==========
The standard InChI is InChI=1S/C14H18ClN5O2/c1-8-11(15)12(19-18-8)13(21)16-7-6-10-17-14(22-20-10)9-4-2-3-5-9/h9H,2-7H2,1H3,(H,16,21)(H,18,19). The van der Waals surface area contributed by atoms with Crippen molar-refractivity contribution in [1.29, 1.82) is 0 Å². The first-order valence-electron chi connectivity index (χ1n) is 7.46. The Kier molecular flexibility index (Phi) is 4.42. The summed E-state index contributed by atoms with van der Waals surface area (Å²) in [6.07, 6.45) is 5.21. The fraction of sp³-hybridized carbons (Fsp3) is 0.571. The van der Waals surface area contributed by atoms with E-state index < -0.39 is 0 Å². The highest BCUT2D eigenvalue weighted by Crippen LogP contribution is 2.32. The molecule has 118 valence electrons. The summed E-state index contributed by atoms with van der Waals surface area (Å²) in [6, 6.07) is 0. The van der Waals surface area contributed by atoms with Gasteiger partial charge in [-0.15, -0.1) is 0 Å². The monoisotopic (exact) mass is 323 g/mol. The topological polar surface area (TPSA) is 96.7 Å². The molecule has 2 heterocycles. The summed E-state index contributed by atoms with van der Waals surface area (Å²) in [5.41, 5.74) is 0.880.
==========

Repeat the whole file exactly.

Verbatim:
The standard InChI is InChI=1S/C14H18ClN5O2/c1-8-11(15)12(19-18-8)13(21)16-7-6-10-17-14(22-20-10)9-4-2-3-5-9/h9H,2-7H2,1H3,(H,16,21)(H,18,19). The van der Waals surface area contributed by atoms with Crippen molar-refractivity contribution in [1.29, 1.82) is 0 Å². The first-order valence-electron chi connectivity index (χ1n) is 7.46. The Kier molecular flexibility index (Phi) is 4.42. The summed E-state index contributed by atoms with van der Waals surface area (Å²) in [6.07, 6.45) is 5.21. The fraction of sp³-hybridized carbons (Fsp3) is 0.571. The van der Waals surface area contributed by atoms with E-state index < -0.39 is 0 Å². The highest BCUT2D eigenvalue weighted by Crippen LogP contribution is 2.32. The molecule has 118 valence electrons. The summed E-state index contributed by atoms with van der Waals surface area (Å²) in [6, 6.07) is 0. The van der Waals surface area contributed by atoms with Gasteiger partial charge in [-0.15, -0.1) is 0 Å². The monoisotopic (exact) mass is 323 g/mol. The topological polar surface area (TPSA) is 96.7 Å². The molecule has 2 heterocycles. The summed E-state index contributed by atoms with van der Waals surface area (Å²) in [5.41, 5.74) is 0.880.